The vibrant participation of the masses in the movement and the involvement of thousands of individuals in the Long March were not only indicative of the movement’s success but also of the concerted efforts aimed at achieving larger objectives through the demands outlined by this Long March. However, efforts based on factionalism and group interests to gain proximity to leadership, characterised by theoretical bankruptcy, sycophancy, opportunism, and sectarianism, often divert the movement from its main purposes. The accidental leaderships emerging from such movements with a weak theoretical command often surround themselves with flatterers and gradually become hostile towards constructive criticism. Political figures engaged in petty politics, despite being at the forefront of public movements, do not refrain from sacrificing the movements for their group interests. Hence, there is no difficulty for opportunists in winning proximity of the leadership.

However, the factional and sectarian groups, in their pursuit of achieving their sectarian objectives, often hinder the public movement from achieving its goals, for which the people are ready to fight. Consequently, deep disappointment spreads, and rebuilding the movement in the future takes decades and sometimes centuries. Even the victories of minor battles provide the morale for further battles. However, the defeat of major battles compels one to think a thousand times before jumping into another battle in the future.

Often, after a long period of stagnation, it becomes challenging to channel a self-organized mass movement towards achieving its desired results, preparing for future major battles, and cultivating revolutionary leadership. This is especially true in disputed regions like Jammu Kashmir, where the absence of movements in surrounding areas can complicate matters. In such contexts, adventure can not only lead to large-scale violence but also set a dangerous precedent for the masses in adjacent regions.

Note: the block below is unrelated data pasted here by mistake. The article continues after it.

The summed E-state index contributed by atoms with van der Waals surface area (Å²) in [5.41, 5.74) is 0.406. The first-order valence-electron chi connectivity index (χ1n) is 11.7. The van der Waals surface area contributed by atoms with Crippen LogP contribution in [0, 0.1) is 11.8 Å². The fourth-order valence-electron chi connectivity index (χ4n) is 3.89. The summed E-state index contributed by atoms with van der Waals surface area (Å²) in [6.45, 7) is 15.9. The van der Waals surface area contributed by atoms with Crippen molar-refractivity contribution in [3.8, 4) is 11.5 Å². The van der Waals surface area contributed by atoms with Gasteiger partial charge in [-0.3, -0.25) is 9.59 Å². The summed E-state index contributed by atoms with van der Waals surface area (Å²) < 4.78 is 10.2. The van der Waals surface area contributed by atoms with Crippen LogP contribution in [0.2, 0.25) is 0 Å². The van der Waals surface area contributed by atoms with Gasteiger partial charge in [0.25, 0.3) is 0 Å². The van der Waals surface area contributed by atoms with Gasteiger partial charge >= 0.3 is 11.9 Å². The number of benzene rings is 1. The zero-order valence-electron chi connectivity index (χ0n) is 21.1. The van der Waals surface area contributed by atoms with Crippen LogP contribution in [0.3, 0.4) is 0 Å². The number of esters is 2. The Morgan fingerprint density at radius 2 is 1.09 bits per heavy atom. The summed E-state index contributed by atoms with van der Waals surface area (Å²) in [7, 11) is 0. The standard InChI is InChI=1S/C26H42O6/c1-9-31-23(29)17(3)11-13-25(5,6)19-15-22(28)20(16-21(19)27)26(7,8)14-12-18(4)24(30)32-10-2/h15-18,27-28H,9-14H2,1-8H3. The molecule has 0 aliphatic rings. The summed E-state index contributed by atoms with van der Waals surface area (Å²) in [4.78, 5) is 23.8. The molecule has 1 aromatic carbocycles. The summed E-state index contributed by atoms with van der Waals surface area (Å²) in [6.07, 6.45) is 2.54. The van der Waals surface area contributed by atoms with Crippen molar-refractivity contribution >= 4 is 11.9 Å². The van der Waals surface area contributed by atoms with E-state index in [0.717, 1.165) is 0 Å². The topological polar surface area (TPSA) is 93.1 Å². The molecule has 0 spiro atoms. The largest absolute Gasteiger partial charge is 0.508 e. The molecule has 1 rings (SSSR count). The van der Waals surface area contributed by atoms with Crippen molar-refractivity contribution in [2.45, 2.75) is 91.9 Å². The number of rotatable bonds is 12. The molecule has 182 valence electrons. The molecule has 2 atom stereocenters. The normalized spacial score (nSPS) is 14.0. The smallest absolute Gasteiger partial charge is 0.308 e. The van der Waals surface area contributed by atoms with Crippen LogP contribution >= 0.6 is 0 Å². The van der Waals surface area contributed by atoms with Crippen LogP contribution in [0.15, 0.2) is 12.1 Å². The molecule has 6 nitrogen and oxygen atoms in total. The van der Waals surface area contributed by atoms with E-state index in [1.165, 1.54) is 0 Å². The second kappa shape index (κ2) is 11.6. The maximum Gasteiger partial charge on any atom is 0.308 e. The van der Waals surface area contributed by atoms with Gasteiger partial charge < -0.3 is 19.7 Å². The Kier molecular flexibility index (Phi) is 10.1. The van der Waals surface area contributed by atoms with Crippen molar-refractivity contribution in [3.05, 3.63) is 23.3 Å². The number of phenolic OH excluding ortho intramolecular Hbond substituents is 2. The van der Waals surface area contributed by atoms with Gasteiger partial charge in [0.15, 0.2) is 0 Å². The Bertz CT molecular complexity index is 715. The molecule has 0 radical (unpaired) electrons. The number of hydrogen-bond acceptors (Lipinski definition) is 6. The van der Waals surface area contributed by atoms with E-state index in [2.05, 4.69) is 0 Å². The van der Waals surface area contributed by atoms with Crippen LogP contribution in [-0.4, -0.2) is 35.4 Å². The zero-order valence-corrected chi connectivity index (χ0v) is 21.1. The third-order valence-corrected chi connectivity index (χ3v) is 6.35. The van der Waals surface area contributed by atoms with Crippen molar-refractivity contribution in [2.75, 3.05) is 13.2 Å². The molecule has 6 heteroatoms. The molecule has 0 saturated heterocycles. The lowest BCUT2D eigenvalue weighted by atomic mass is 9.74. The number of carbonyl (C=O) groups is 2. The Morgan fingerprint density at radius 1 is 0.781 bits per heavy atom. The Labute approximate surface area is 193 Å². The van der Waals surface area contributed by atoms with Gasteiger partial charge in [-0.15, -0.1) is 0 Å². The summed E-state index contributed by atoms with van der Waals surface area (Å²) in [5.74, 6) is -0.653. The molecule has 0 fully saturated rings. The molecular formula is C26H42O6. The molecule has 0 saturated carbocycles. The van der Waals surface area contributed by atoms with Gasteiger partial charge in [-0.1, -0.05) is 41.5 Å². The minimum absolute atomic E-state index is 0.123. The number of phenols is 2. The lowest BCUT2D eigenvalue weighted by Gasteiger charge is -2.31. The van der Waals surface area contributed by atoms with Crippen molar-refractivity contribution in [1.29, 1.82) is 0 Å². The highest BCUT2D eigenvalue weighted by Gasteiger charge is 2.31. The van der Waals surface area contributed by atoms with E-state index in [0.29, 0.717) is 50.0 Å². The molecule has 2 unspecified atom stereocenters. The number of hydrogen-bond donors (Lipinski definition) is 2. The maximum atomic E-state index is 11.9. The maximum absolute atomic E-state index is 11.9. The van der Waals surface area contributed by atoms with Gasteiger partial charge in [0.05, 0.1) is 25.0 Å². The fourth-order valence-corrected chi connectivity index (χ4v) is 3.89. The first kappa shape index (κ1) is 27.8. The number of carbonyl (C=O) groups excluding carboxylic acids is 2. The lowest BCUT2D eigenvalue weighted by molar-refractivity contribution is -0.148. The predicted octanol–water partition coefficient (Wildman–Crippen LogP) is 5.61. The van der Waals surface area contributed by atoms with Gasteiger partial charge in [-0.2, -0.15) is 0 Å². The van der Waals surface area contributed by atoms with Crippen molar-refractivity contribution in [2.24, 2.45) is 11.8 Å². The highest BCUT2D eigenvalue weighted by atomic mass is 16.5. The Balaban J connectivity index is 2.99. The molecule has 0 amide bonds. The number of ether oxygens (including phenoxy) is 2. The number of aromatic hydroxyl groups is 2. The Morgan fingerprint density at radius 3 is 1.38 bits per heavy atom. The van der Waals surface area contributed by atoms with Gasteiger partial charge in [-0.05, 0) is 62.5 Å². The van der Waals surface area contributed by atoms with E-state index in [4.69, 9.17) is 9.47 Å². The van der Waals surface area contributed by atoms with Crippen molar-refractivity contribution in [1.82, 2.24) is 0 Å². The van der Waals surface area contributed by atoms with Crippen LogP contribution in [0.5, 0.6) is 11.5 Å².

The participation of sectarian currents in the Long March and their attempts to exploit public sentiment over the deaths of three young residents of Muzaffarabad could have led to severe consequences. However, the acceptance of the movement’s demands and its peaceful resolution could open up new paths for ideological politics in the future, instill confidence in the masses for a prolonged struggle, and create opportunities for developing alternative revolutionary leadership. This potential shift posed a significant threat to the movement’s leadership. Fortunately, this threat was averted due to the incompetence of the adventurists, the wisdom of the leadership, and other contributing factors.

Has the struggle ended?

The events that have unfolded in Jammu Kashmir are extraordinary, and they mark a historic victory for the working class. They are mighty blows struck against the chains of oppressive neoliberal policies in a heavily colonized region—an accomplishment many deemed unattainable. Their impacts will not merely echo within our society; rather, they will serve as a rallying cry and a source of strength for the working class, striving against neoliberal policies from the peaks of the Himalayas throughout South Asia.

However, this is not the end of the struggle; instead, it is the beginning, which will ultimately lead to the eradication of all forms of exploitation and slavery. This is also a test for revolutionary forces to accelerate the preparation for future struggles, to solidify the struggle for freedom on class lines, to be adept at the art of establishing transitional programs, and to equip the working class and the masses with the theoretical tools that can change their destinies.